The football club Arsène Wenger might have managed – and still might – did him a favour this week. Just 24 hours after his Arsenal team stumbled out of the Champions League, defeated 10-2 on aggregate by Bayern Munich, Paris Saint-Germain stole the headlines by crumbling in the face of a Barcelona assault that amounted to one of the greatest sporting comebacks of modern times.
By comparison with that feat of willpower and dark arts, the story of Arsenal’s surrender faded into relative insignificance and Arsène Wenger’s bitter criticisms of the referee will now be of interest only to the authorities. But they should refrain from punishing him. He is already being punished enough.
Arsenal’s result against Lincoln City in the FA Cup quarter-final this weekend on Saturday is irrelevant. Although losing to non-leaguers in a competition that Wenger’s teams have won six times in 20 years would certainly represent a further humiliation, it would not be the worst thing that ever happened. Such upsets are widely enjoyed but have few lasting consequences.
Bayern Munich, on the other hand, are the kind of opponents against whom Arsenal ought to be measuring themselves on equal terms. As, come to that, are Barcelona. Arsène Wenger whined on Wednesday that, after “looking a little bit at the Champions League history”, he had discovered that his team had met either Bayern or Barcelona in six of the past seven years. What he failed to mention was that Arsenal were also eliminated by Milan and Monaco during that period, so their failures are not just down to the superior forces of Bavaria and Catalunya.
You might have assumed he would know the relevant statistics without doing any research. But the point is that these are the sort of opponents Arsenal must expect to meet on equal terms in the final stages of the Champions League, at least if they want to consider themselves worthy of a place among the toppermost of the poppermost.
The past decade has seen Arsène Wenger change the terms on which success is judged to suit his club’s performance. “In the last nine years,” he continued this week, “we were only once the worst team performing in the Champions League from England.” That may indeed be true. But try imagining those words coming from the mouth of Alex Ferguson.
A personal view is that the Frenchman was lucky to survive the 8-2 drubbing at the hands of Ferguson’s team at Old Trafford in 2011. That day it became clear that Wenger, for all the honours he had brought to the club, was capable of supervising a performance which, for sheer spinelessness, surely had no equal in the history of English football’s top tier.
Again, Wenger’s Arsenal and Ferguson’s United were supposed to be competing as equals, more or less. Once in a while you have a bad day and lose 4-0 to a close rival. That happens. But 8-2? Fire up that imagination again and picture a team sent out by Shankly or Clough, Ferguson or Mourinho, falling to such a scoreline.
When Arsène Wenger team of the past 10 years collapses, it really does fall apart. Yes, there are injuries. But every team gets injuries. Yes, there are outbreaks of bad luck. But everyone gets those, too. When a team’s fortunes turn so drastically on the fate of a single player – Laurent Koscielny, injured during the first leg against Bayern and dismissed in the return – there must be something very flawed in the preparation.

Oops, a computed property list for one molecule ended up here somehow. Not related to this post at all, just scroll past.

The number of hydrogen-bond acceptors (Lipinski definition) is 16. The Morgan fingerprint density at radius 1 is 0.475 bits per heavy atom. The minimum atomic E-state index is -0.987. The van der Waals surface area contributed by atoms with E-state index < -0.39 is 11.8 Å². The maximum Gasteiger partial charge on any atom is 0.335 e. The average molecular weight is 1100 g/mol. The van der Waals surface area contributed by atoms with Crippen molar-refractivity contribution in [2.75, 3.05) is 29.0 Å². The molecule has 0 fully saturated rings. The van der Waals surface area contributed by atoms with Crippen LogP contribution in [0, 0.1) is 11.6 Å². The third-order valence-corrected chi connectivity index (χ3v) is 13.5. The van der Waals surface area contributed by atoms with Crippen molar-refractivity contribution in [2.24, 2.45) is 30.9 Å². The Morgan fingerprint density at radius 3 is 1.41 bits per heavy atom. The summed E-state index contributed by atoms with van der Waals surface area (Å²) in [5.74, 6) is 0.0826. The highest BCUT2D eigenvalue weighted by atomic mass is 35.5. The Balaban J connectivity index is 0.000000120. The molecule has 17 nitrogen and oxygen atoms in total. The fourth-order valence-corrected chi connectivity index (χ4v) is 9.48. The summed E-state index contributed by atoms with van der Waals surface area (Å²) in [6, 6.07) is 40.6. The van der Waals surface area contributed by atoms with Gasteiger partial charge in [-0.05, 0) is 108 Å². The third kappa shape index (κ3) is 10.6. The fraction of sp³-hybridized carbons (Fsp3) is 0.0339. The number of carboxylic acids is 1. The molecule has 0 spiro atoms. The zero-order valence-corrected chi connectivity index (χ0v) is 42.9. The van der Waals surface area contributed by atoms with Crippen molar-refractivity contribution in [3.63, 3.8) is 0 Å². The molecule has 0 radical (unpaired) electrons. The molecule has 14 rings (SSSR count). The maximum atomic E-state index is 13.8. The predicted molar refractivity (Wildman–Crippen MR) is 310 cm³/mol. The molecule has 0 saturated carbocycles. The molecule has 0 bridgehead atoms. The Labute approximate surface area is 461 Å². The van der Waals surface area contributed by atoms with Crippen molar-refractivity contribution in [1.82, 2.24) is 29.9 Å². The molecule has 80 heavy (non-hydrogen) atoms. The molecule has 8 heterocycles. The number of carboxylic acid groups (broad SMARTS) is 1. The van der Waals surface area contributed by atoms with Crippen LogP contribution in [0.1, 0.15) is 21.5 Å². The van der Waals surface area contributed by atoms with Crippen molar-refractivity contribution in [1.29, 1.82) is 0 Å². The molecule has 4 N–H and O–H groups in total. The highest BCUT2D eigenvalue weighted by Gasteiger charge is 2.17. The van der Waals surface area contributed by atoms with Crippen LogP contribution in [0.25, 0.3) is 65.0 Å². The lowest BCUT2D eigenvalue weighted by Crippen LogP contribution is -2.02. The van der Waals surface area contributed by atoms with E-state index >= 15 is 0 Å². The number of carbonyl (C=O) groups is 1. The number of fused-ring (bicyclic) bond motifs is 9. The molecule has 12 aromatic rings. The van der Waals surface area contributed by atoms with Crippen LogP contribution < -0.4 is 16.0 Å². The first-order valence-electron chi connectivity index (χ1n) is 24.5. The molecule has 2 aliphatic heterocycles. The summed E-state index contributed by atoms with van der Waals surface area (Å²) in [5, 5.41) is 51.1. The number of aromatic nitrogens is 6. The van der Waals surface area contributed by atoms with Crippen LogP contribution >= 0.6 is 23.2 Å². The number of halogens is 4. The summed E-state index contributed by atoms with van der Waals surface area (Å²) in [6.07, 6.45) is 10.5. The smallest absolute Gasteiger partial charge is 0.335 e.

It is now five years since, with Cesc Fàbregas and Samir Nasri on the brink of leaving the club for what they saw as bigger things, Wenger began to be quizzed about the absence of real leaders in his team, the kind of players who stiffen the collective spine in moments of crisis, and about a creeping mental softness. “You always hear that,” he responded, with a dismissiveness the accusation did not deserve, “but I think what would be very nice is to have 11 leaders. Football is not about one magical man who can make miracles.”
Sometimes even an expert must be challenged. When Don Revie enticed Bobby Collins to Leeds United and Brian Clough persuaded Dave Mackay to join Derby County, each manager was giving his squad a totemic figure radiating authority and the drive to win, always ready for the fight. Wenger inherited one of those figures in Tony Adams and acquired another in Patrick Vieira. His crucial failure – or refusal – to find their successors is exemplified by a contrast between the quality of N’Golo Kanté, whom he didn’t sign, and that of Granit Xhaka, whom he did.
You have to relate this to the exit of David Dein, the former vice-chairman, who recruited Wenger and worked closely alongside him before board-level disagreements led him to stand down and sell his shares in 2007. Dein had functioned as a sounding board for the manager and sometimes compensated for his blind spots, as allegedly happened over the purchase of Gilberto Silva, Arsenal’s last really effective screening midfield player, in 2002. Initially reluctant to sanction the acquisition, Wenger let the Brazilian go in 2008, at least a year too early.